Strevig's contention we may not apply the residual clause, because Amendment 798 has removed that clause from § 4B1.2(a)(2), also fails. The Sentencing Commission has not decided to make Amendment 798 retroactive. Consequently, it may be applied retroactively only if it is a clarifying amendment rather than a substantive change to the career-offender guideline. Jerchower, 631 F.3d at 1184; U.S.S.G. § 1B1.11(b)(2); U.S.S.G. App. C, amend. 798 (Supp. Aug. 1, 2016). Considering the relevant factors, the removal of the residual clause in Amendment 798 is a substantive change. First, Amendment 798 alters the text of § 4B1.2(a)(2), not only the corresponding commentary. See U.S.S.G. App. C, amend. 798 (Supp. Aug. 1, 2016); Jerchower, 631 F.3d at 1185. Second, in explaining its reason for removing the residual clause from § 4B1.2(a)(2), the Sentencing Commission explicitly cited Johnson, a significant litigation had ensued over the continuing viability of the residual clause of the guideline following Johnson and stated the residual clause of § 4B1.2 implicated many of the same concerns identified in Johnson. See U.S.S.G. App. C, amend. 798 (Supp. Aug. 1, 2016). These statements show a substantive change to the career-offender guideline, rather than a clarifying change. See Jerchower, 631 F.3d at 1185. By removing the residual clause from § 4B1.2 under Johnson, Amendment 798 arguably has the effect of overturning or abrogating our holding in Matchett, by suggesting a substantive change. See U.S.S.G. App. C, amend. 798 (Supp. Aug. 1, 2016); Matchett, 802 F.3d at 1193-96; Jerchower, 631 F.3d at 1185. Therefore, removal of the residual clause of Amendment 798 is a substantive change that does not apply retroactively to Strevig. Jerchower, 631 F.3d at 1184-85; see also U.S.S.G. § 1B1.11(b)(2).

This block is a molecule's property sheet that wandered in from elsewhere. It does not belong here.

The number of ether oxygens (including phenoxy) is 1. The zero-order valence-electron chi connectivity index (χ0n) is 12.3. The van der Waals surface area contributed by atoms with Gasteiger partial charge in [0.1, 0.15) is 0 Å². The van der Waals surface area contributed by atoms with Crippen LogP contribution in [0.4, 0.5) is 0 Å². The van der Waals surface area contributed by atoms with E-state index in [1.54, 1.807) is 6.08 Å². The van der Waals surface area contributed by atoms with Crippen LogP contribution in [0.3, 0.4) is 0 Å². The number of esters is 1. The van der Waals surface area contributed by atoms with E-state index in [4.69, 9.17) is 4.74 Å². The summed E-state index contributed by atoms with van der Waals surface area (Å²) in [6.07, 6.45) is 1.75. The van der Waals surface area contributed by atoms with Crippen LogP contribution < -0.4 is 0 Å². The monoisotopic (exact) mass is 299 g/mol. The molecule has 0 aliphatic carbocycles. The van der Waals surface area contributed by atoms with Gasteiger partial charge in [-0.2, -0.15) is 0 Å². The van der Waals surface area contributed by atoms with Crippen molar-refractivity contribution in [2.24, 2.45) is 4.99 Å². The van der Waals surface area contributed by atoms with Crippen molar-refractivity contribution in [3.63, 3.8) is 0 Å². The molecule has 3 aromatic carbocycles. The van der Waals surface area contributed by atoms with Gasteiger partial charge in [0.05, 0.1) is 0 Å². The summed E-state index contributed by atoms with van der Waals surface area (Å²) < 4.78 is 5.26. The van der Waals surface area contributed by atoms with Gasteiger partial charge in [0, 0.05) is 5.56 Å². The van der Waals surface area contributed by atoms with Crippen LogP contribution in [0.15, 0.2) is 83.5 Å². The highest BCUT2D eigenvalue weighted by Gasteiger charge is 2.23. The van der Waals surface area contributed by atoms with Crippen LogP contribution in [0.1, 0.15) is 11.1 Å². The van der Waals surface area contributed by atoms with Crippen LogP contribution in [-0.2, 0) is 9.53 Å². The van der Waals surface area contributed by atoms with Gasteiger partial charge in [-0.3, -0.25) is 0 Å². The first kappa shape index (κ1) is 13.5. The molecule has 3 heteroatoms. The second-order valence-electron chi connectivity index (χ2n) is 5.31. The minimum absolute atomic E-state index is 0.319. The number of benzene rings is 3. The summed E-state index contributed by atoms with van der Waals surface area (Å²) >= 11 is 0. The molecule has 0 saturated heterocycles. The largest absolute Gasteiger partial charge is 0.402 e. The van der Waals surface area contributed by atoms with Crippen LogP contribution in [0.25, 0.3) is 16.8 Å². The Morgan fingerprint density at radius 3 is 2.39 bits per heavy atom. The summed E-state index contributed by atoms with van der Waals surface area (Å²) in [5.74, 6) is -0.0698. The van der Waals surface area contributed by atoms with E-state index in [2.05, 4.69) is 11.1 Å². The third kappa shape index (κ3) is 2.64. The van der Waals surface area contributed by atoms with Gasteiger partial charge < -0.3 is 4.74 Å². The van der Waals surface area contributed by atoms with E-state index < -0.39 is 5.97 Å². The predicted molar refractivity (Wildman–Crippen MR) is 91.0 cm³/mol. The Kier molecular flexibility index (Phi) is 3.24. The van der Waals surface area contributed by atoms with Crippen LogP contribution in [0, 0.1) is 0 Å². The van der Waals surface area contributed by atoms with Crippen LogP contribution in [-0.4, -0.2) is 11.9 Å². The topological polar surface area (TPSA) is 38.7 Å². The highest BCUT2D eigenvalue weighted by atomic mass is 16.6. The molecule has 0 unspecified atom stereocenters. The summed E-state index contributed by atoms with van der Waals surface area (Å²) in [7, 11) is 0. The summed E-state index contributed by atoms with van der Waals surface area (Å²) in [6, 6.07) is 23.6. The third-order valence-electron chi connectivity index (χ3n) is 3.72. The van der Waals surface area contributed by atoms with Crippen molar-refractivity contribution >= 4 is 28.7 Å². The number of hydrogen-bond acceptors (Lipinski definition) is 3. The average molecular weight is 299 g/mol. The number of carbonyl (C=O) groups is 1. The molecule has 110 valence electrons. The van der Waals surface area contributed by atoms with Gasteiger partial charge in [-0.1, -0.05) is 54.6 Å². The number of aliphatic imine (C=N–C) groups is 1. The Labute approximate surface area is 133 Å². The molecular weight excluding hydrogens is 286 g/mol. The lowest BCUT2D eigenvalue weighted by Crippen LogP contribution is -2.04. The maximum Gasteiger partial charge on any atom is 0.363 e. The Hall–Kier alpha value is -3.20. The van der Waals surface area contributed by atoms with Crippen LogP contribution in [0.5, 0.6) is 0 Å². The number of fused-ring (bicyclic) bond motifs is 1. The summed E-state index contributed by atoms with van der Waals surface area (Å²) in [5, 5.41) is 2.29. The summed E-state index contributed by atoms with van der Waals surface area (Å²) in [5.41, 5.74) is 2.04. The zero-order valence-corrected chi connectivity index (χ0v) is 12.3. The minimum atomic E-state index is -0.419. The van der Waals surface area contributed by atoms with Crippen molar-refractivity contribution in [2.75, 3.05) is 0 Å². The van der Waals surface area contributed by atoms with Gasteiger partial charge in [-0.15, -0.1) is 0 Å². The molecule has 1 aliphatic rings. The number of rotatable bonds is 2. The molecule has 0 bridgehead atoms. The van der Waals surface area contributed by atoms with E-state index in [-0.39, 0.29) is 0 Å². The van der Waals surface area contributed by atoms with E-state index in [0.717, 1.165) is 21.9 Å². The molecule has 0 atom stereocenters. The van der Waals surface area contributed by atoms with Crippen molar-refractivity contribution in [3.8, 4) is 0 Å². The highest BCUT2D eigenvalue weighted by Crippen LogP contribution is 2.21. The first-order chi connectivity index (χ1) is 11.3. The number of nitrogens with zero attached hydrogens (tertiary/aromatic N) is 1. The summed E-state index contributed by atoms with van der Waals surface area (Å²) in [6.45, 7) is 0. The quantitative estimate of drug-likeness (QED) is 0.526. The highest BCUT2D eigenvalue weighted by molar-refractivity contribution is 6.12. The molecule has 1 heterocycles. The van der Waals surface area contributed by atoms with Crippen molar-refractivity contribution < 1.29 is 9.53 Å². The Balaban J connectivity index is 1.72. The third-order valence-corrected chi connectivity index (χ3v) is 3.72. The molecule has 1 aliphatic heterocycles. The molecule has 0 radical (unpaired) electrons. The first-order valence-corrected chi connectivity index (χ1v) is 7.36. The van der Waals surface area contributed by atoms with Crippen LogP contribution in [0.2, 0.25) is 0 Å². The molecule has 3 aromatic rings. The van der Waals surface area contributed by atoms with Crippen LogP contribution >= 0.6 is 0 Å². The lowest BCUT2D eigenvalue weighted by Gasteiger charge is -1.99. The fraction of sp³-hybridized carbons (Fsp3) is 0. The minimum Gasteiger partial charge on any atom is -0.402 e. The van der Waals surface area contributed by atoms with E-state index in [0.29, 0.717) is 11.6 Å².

Strevig arguably has waived or abandoned any challenge to the actual merits of whether Maryland robbery qualifies under the residual clause, because he conceded at sentencing that Maryland robbery qualifies as a crime of violence under the residual clause. He contends on appeal only that the residual clause is invalid in view of Johnson and Amendment 798. Nonetheless, we conclude Maryland robbery does qualify as a crime of violence under the residual clause, because it “involves conduct that presents a serious potential risk of physical injury to another.” U.S.S.G. § 4B1.2(a)(2) (2015).
Maryland robbery requires the use or threatened use of force against the victim; that force or threatened force must be sufficient to overcome the victim's resistance or put the victim in fear of bodily harm. See Spencer, 30 A.3d at 898; Coles, 821 A.2d at 394; West, 539 A.2d at 234. Mere sudden snatching is insufficient to support a robbery conviction under Maryland law, Coles, 821 A.2d at 396; instead, there must be some degree of direct confrontation between the defendant and the victim, see West, 539 A.2d at 235. The requirement of such a confrontation between the defendant and the victim, involving the use or threatened use of force, presents a serious potential risk of physical injury, even if Maryland robbery may be accomplished by a de minimis use of force. See, e.g., Lockley, 632 F.3d at 1245-46 (explaining, under a Florida robbery statute, that robbery crimes involving the use or threatened use of force or violence present a serious potential risk of physical injury, because they involve a heightened danger of violent confrontation). Since the residual clause of § 4B1.2(a)(2) remains valid under Matchett, and Maryland robbery qualifies as a crime of violence under that clause, we conclude the district judge correctly determined Strevig was qualified as a career offender under his prior Maryland-robbery convictions. Because we conclude Maryland robbery qualifies under the residual clause, we need not address whether that crime would qualify as a crime of violence either as an enumerated offense or under the elements clause.